the Robot Construction Kit

oroGen Integration

Once you have written a driver based on iodrivers_base::Driver, you can think about integrating it in an oroGen component.

Rock contains a generic integration of such a component: the iodrivers_base oroGen package. This page is going to describe the usage of this class first, and then describe the component’s interface design.


  • the oroGen project should have the same name than the corresponding library package.
  • if the device is periodic, the component should use the TimestampEstimator to correct the timestamps
  • use as much base data types as possible
  • common type names have also common port names. In general, it is good to check devices of the same type and follow the same naming conventions.
  • ports that output types in the /base/samples namespace must end with _samples, as e.g.



To create a new driver component, first create the corresponding package using the rock-create-orogen tool. This component should depend on the drivers/orogen/iodrivers_base package.

At the top of the oroGen file, add:

using_task_library "iodrivers_base"

Then, make your task a subclass of the iodrivers_base::Task task context:

task_context "Task" do
  subclasses "iodrivers_base::Task"

There is two things left to do:

  • configureHook: create the device driver, open the device and call the setDriver() method. The device’s “name” (i.e. device file, IP for network-based access, …) is provided in the io_port property. Note that it is legal for this property to be empty (see the next section for explanations).
  • process the incoming data in a “void processIO()” method that is going to be called by the base class from updateHook().

  • cleanupHook: the device’s close() method is going to be called automatically by the base class. The pointer is not going to be deleted though, so you should take care of it if you want to recreate the object in cleanup/configure cycles.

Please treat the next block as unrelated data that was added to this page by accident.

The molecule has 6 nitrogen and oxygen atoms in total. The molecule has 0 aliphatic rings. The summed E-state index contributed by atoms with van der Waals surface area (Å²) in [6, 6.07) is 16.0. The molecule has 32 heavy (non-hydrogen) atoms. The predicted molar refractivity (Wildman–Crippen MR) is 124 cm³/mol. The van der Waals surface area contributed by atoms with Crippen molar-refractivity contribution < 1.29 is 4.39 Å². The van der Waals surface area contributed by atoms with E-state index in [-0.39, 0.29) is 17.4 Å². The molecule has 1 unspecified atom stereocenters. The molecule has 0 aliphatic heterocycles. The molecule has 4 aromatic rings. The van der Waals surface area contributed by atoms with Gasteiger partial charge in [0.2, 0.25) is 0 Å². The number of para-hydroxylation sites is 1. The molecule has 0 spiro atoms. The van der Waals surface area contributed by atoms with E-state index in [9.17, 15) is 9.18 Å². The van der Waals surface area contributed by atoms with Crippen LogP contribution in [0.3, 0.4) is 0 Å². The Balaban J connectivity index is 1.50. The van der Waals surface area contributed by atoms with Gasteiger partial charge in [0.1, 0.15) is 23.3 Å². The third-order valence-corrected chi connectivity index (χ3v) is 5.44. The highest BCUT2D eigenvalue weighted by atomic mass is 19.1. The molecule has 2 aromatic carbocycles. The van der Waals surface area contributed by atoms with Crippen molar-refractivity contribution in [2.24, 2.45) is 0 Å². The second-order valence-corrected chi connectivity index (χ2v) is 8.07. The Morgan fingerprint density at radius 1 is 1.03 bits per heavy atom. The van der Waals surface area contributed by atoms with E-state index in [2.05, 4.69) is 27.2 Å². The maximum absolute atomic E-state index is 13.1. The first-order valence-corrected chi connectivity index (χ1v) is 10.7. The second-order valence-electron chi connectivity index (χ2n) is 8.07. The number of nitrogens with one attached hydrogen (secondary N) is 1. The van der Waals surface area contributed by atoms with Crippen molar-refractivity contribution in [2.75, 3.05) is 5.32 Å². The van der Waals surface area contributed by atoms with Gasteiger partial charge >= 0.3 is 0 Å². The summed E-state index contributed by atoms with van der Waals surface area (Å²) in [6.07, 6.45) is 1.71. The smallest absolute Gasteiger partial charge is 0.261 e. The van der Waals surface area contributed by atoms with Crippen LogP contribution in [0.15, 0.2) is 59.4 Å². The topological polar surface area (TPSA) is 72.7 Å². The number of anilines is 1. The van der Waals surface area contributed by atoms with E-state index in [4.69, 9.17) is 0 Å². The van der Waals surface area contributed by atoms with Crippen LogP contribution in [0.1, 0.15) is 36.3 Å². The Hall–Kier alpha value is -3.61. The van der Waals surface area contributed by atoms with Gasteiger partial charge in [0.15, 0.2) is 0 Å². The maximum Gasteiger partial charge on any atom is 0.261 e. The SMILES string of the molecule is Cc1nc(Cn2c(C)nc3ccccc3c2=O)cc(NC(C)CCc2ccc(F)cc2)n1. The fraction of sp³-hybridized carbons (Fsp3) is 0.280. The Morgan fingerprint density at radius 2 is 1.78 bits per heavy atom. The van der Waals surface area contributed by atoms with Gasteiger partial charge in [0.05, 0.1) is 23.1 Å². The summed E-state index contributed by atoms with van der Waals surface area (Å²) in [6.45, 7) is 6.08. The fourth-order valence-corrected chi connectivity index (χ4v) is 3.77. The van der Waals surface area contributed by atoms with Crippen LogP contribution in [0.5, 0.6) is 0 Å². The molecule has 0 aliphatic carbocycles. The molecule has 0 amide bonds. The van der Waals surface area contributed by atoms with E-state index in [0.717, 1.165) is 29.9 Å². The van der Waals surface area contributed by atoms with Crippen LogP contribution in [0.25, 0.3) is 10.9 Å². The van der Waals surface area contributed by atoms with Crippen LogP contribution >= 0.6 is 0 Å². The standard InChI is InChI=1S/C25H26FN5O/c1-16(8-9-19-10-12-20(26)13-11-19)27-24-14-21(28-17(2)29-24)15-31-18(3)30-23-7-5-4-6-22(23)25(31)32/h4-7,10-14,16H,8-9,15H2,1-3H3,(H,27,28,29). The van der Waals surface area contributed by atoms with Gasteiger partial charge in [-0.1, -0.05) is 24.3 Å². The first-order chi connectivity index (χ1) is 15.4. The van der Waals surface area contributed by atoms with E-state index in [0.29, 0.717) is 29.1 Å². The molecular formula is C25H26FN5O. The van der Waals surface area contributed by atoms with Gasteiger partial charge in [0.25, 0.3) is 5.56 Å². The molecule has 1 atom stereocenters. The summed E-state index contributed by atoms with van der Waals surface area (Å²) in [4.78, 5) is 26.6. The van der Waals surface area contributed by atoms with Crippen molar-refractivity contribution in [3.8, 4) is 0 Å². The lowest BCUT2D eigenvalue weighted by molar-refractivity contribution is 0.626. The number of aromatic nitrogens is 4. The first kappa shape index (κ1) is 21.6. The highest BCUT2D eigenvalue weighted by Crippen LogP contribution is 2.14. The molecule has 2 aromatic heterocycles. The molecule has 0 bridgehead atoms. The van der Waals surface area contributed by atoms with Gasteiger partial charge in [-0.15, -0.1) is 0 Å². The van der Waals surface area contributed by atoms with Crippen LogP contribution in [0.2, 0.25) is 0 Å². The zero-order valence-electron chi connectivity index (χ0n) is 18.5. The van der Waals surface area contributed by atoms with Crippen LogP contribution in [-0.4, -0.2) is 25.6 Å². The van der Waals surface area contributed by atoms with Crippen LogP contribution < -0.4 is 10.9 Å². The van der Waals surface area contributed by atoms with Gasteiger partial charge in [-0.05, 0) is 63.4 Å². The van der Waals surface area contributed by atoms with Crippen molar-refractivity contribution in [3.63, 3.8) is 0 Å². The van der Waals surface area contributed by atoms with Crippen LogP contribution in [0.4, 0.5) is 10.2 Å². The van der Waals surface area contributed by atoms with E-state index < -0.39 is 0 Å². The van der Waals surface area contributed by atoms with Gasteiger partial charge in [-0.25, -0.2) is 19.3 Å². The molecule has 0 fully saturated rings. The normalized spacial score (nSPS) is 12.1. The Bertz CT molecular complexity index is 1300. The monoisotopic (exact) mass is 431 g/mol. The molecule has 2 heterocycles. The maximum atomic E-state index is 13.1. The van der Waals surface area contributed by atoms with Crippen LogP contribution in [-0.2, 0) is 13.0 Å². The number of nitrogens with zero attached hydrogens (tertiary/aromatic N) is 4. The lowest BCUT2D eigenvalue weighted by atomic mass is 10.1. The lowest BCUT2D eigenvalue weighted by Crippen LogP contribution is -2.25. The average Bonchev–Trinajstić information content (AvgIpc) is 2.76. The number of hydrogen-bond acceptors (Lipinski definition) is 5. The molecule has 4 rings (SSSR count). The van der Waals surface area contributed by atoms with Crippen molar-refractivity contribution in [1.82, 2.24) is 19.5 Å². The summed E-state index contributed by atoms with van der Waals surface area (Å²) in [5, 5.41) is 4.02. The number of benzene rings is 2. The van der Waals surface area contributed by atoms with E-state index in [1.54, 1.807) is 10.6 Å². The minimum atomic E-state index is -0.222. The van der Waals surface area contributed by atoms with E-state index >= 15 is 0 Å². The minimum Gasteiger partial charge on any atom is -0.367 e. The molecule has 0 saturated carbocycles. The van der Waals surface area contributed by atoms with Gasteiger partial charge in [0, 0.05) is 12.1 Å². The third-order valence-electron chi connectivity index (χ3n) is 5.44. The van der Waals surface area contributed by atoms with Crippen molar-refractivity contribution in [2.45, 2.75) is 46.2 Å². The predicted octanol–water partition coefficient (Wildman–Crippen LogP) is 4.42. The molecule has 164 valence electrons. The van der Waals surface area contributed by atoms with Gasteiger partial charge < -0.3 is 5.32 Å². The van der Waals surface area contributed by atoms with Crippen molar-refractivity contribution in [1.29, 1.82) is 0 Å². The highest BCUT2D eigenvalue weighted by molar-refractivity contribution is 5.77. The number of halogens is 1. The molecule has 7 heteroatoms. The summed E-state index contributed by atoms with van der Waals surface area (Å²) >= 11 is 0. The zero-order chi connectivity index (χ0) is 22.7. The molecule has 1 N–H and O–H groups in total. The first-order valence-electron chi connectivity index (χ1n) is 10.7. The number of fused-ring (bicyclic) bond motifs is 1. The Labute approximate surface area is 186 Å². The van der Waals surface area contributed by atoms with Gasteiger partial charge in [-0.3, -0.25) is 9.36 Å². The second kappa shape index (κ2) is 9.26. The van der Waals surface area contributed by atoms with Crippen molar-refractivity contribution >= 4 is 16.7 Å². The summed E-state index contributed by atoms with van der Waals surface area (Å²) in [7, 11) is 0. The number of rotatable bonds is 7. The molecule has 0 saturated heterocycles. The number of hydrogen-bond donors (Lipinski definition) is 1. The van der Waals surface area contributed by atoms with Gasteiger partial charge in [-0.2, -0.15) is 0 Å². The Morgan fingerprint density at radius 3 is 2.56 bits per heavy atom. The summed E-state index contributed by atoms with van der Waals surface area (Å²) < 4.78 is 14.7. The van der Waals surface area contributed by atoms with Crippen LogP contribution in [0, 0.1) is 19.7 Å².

For instance, one could have a setup looking like:

bool Task::configureHook()
  Driver* driver = new Driver();
  if (!_io_port.get().empty())

  // This is MANDATORY and MUST be called after the setDriver but before you do
  // anything with the driver

  // If some device configuration was needed, it must be done after the
  // setDriver and call to configureHook on TaskBase (i.e., here)
void Task::processIO()

In addition, you might want to start data acquisition in the startHook and stop it in the stopHook. Whether the acquisition start/stop should be in startHook/stopHook or configureHook/cleanupHook is governed by the following factor:

  • if starting/stopping acquisition is done a lot quicker than the whole device configuration, then do it in startHook/stopHook as you will not waste ressources doing acquisition while the data is not needed
  • if it is slow (some people would even say: not deterministically fast, but YMMV), do it in the configureHook/cleanupHook to ensure the responsiveness of the system when start/stop cycles are needed but reconfiguration is not needed.

By default, the standard runtime management of oroGen tasks entails that you will have a full stop/cleanup/configure/start cycle if reconfiguration is needed. You should therefore not care about dynamic reconfiguration in first implementations.

Details about the iodrivers_base::Task interface

This interface provides two means of communication between the device and the driver.

  • direct I/O access. This is done by setting io_port to a non-empty string. Acceptable values for io_port if the driver uses openURI (which it should do) are listed in the property’s documentation.
  • port-based access. In this mode, the data is flowing through the io_raw_in and io_raw_out ports. The transfer of data between the ports and the Driver object is made by the iodrivers_base::Task class.

Other properties control the behaviour of the system in both modes (read timeout) and write statistics about the I/O. Some properties are specific to one mode, in which case this is documented in the property documentation directly.